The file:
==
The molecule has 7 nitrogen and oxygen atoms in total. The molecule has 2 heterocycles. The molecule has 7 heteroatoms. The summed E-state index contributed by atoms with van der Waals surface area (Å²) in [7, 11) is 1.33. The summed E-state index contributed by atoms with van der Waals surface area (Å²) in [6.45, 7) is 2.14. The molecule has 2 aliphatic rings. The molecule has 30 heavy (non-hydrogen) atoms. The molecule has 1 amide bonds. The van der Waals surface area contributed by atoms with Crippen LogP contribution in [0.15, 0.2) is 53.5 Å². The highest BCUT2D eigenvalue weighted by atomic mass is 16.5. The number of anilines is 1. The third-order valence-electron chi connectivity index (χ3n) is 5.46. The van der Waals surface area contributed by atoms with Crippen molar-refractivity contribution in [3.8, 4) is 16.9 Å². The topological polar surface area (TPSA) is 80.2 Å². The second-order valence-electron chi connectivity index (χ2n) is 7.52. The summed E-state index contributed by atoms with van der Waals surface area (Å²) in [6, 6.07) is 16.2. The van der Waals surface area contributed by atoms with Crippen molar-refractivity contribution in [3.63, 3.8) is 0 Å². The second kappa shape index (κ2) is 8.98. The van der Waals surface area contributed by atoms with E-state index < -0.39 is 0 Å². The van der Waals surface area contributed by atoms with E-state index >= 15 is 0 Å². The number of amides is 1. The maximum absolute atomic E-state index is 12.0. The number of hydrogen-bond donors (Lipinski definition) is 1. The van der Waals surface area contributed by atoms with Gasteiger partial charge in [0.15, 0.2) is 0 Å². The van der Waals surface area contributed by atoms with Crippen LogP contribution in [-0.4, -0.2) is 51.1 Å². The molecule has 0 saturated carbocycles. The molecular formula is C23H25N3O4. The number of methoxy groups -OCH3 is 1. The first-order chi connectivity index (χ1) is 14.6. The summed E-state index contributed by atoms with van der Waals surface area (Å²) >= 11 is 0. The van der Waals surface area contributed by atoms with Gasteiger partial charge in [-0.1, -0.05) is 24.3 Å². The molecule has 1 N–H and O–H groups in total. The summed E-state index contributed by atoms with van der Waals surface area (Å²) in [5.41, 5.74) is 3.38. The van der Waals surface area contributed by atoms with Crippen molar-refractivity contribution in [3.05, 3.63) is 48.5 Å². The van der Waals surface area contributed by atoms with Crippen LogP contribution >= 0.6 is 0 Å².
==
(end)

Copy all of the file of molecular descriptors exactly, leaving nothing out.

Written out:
The molecule has 7 nitrogen and oxygen atoms in total. The molecule has 2 heterocycles. The molecule has 7 heteroatoms. The summed E-state index contributed by atoms with van der Waals surface area (Å²) in [7, 11) is 1.33. The summed E-state index contributed by atoms with van der Waals surface area (Å²) in [6.45, 7) is 2.14. The molecule has 2 aliphatic rings. The molecule has 30 heavy (non-hydrogen) atoms. The molecule has 1 amide bonds. The van der Waals surface area contributed by atoms with Crippen LogP contribution in [0.15, 0.2) is 53.5 Å². The highest BCUT2D eigenvalue weighted by atomic mass is 16.5. The number of anilines is 1. The third-order valence-electron chi connectivity index (χ3n) is 5.46. The van der Waals surface area contributed by atoms with Crippen molar-refractivity contribution in [3.8, 4) is 16.9 Å². The topological polar surface area (TPSA) is 80.2 Å². The second-order valence-electron chi connectivity index (χ2n) is 7.52. The summed E-state index contributed by atoms with van der Waals surface area (Å²) in [6, 6.07) is 16.2. The van der Waals surface area contributed by atoms with Crippen molar-refractivity contribution in [3.63, 3.8) is 0 Å². The second kappa shape index (κ2) is 8.98. The van der Waals surface area contributed by atoms with E-state index < -0.39 is 0 Å². The van der Waals surface area contributed by atoms with E-state index >= 15 is 0 Å². The number of amides is 1. The maximum absolute atomic E-state index is 12.0. The number of hydrogen-bond donors (Lipinski definition) is 1. The van der Waals surface area contributed by atoms with Gasteiger partial charge in [0.15, 0.2) is 0 Å². The van der Waals surface area contributed by atoms with Crippen LogP contribution in [-0.4, -0.2) is 51.1 Å². The molecule has 0 saturated carbocycles. The molecular formula is C23H25N3O4. The number of methoxy groups -OCH3 is 1. The first-order chi connectivity index (χ1) is 14.6. The summed E-state index contributed by atoms with van der Waals surface area (Å²) >= 11 is 0. The van der Waals surface area contributed by atoms with Gasteiger partial charge in [-0.1, -0.05) is 24.3 Å². The molecule has 1 N–H and O–H groups in total. The summed E-state index contributed by atoms with van der Waals surface area (Å²) in [5.41, 5.74) is 3.38. The van der Waals surface area contributed by atoms with Crippen molar-refractivity contribution in [3.05, 3.63) is 48.5 Å². The van der Waals surface area contributed by atoms with Crippen LogP contribution >= 0.6 is 0 Å².